Jaz
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Old 03-20-2012, 01:29 PM   #58
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Is this enough subflooring support?


http://www.schluter.com/media/DitraHandbook.pdf

Read over the handbook, put it down the way they call for it. It's simple but yet nothing is to simple nor easy when it comes to tiling.
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Old 03-21-2012, 05:32 PM   #59
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Is this enough subflooring support?


My husband and i both are studying up on the Ditra. It seems to be 'state-of-the-art" for tiling.
Have some final questions on the grout.
Like Michelle, i am not particularly fond of grout, have done some 'no grout' tile walls and they turn out great!
But it seems to make sense to grout floor tile because it provides a bit of support to keep the tile from shifting even if it is a small amount.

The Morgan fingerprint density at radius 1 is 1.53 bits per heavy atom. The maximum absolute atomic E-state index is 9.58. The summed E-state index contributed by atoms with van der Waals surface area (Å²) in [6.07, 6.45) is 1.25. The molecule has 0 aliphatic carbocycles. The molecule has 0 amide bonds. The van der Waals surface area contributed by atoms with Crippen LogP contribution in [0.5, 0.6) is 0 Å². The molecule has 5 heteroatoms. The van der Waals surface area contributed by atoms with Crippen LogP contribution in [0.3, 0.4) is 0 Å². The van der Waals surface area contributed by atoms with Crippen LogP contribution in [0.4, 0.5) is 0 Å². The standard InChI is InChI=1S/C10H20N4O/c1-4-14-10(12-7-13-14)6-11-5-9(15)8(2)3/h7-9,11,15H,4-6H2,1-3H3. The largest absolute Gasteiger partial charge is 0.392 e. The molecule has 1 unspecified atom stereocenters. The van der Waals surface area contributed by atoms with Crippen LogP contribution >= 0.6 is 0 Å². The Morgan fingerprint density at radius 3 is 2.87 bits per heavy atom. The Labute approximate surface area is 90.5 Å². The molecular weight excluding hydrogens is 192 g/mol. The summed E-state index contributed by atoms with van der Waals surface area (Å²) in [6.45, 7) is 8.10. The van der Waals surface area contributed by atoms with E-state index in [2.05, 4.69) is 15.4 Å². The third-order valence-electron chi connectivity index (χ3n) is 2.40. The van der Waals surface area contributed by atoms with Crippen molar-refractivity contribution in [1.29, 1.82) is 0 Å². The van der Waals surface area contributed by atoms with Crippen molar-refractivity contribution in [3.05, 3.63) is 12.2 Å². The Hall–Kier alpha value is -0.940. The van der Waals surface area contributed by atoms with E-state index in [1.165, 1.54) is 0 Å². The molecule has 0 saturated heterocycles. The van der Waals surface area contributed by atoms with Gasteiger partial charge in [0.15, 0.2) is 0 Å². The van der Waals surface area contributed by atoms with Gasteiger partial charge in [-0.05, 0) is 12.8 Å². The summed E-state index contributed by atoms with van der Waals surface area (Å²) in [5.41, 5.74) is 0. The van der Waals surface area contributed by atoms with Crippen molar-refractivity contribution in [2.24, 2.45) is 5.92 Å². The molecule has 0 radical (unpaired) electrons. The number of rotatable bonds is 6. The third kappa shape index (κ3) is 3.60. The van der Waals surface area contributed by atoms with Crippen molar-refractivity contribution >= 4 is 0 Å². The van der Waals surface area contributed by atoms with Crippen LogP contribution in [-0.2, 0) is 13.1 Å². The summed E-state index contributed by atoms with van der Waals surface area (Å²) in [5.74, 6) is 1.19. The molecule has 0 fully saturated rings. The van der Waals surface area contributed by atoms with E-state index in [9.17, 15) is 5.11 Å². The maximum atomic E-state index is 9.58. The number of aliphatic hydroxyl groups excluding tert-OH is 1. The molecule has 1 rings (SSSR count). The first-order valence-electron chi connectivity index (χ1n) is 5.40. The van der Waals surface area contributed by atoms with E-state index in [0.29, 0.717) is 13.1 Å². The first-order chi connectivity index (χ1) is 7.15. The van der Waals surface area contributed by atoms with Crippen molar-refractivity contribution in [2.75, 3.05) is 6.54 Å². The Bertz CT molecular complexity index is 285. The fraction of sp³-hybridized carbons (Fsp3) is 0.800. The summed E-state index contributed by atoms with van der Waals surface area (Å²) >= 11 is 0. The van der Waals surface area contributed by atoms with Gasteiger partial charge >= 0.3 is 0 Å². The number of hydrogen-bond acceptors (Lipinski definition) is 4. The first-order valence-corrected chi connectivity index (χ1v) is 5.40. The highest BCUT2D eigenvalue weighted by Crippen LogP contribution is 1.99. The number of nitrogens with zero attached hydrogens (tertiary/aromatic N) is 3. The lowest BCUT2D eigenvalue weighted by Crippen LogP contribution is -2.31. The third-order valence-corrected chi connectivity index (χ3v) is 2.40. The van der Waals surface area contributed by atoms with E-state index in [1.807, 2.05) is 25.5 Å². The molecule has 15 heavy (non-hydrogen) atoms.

But tell be what would happen if I did place these tiles without grout.
They are NOT champered ; they have very sharp 90 degree cuts.
I take that I should not try to leave a smooth round in the caulk, it would be better to keep it flush with the tile surface ??
When sealing grout, I have used tape to keep the sealer from getting on the tile, but that has not worked out well. Any suggestions on that.
Then finally...brand name 'toe-kick saws...I read alot about Crain, and Roberts, but when I go to the hardware store they suggest using a hobby saw....yeah, then my hand vibrates for the next two days.
Okay, going to get the tile tomorrow...looks like i'll use around 320, 12 x 12. I'll be renting a wet saw, but some of the research says an angle grinder does the job.
Lets hear what the pros have to say.
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Old 03-21-2012, 09:08 PM   #60
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Is this enough subflooring support?


Tina,

Installing tiles, especially polished granite tiles without grout is a very bad idea. Can you say unsanitary?

I have no idea why some people have all these problems with grout. If for a floor in a dry area, no reason. When people have grout problems in their shower floors the reason is usually because the shower was not built right. Usually caused by no pre-slope, long story too long for this post.

You said the tiles are not chamfered, why not, how did that happen?

Jaz